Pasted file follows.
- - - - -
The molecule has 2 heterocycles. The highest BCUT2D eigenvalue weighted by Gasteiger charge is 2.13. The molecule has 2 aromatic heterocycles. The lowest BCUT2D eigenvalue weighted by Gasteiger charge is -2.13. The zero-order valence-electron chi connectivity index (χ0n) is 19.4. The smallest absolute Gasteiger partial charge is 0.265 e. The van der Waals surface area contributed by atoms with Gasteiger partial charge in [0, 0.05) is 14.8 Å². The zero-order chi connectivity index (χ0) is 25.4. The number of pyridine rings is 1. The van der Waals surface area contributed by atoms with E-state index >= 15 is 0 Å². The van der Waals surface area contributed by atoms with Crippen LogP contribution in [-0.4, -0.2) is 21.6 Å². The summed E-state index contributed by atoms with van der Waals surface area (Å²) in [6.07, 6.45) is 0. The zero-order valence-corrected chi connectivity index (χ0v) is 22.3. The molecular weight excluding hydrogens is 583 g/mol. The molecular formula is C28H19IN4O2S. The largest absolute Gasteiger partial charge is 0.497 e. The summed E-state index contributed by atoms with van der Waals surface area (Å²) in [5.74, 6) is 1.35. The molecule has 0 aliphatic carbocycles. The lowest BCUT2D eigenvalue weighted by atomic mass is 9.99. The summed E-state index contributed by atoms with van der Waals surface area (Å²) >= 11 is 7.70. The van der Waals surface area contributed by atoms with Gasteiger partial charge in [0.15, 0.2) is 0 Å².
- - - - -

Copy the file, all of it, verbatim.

The molecule has 2 heterocycles. The highest BCUT2D eigenvalue weighted by Gasteiger charge is 2.13. The molecule has 2 aromatic heterocycles. The lowest BCUT2D eigenvalue weighted by Gasteiger charge is -2.13. The zero-order valence-electron chi connectivity index (χ0n) is 19.4. The smallest absolute Gasteiger partial charge is 0.265 e. The van der Waals surface area contributed by atoms with Gasteiger partial charge in [0, 0.05) is 14.8 Å². The zero-order chi connectivity index (χ0) is 25.4. The number of pyridine rings is 1. The van der Waals surface area contributed by atoms with E-state index >= 15 is 0 Å². The van der Waals surface area contributed by atoms with Crippen LogP contribution in [-0.4, -0.2) is 21.6 Å². The summed E-state index contributed by atoms with van der Waals surface area (Å²) in [6.07, 6.45) is 0. The zero-order valence-corrected chi connectivity index (χ0v) is 22.3. The molecular weight excluding hydrogens is 583 g/mol. The molecular formula is C28H19IN4O2S. The largest absolute Gasteiger partial charge is 0.497 e. The summed E-state index contributed by atoms with van der Waals surface area (Å²) in [5.74, 6) is 1.35. The molecule has 0 aliphatic carbocycles. The lowest BCUT2D eigenvalue weighted by atomic mass is 9.99. The summed E-state index contributed by atoms with van der Waals surface area (Å²) >= 11 is 7.70. The van der Waals surface area contributed by atoms with Gasteiger partial charge in [0.15, 0.2) is 0 Å².